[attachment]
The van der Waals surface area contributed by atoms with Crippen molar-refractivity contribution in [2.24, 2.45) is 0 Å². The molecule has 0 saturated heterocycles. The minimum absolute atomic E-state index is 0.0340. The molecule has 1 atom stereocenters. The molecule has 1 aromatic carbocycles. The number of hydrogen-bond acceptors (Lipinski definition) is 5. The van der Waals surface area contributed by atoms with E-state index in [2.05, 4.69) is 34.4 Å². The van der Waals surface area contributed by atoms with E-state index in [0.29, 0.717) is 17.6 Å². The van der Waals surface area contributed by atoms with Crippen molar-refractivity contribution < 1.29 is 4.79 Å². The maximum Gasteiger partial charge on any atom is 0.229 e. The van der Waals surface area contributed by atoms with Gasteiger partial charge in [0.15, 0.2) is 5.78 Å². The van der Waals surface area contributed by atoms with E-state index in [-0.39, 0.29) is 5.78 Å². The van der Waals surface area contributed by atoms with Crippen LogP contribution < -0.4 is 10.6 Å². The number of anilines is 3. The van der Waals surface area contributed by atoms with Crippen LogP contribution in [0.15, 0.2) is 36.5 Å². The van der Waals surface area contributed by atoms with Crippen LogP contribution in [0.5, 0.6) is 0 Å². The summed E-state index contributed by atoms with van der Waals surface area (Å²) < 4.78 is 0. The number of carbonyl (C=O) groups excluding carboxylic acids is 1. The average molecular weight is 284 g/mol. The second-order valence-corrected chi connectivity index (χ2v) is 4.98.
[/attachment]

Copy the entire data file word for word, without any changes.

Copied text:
The van der Waals surface area contributed by atoms with Crippen molar-refractivity contribution in [2.24, 2.45) is 0 Å². The molecule has 0 saturated heterocycles. The minimum absolute atomic E-state index is 0.0340. The molecule has 1 atom stereocenters. The molecule has 1 aromatic carbocycles. The number of hydrogen-bond acceptors (Lipinski definition) is 5. The van der Waals surface area contributed by atoms with E-state index in [2.05, 4.69) is 34.4 Å². The van der Waals surface area contributed by atoms with E-state index in [0.29, 0.717) is 17.6 Å². The van der Waals surface area contributed by atoms with Crippen molar-refractivity contribution < 1.29 is 4.79 Å². The maximum Gasteiger partial charge on any atom is 0.229 e. The van der Waals surface area contributed by atoms with Gasteiger partial charge in [0.15, 0.2) is 5.78 Å². The van der Waals surface area contributed by atoms with E-state index in [-0.39, 0.29) is 5.78 Å². The van der Waals surface area contributed by atoms with Crippen LogP contribution < -0.4 is 10.6 Å². The number of anilines is 3. The van der Waals surface area contributed by atoms with Crippen LogP contribution in [0.15, 0.2) is 36.5 Å². The van der Waals surface area contributed by atoms with Crippen LogP contribution in [0.5, 0.6) is 0 Å². The summed E-state index contributed by atoms with van der Waals surface area (Å²) < 4.78 is 0. The number of carbonyl (C=O) groups excluding carboxylic acids is 1. The average molecular weight is 284 g/mol. The second-order valence-corrected chi connectivity index (χ2v) is 4.98.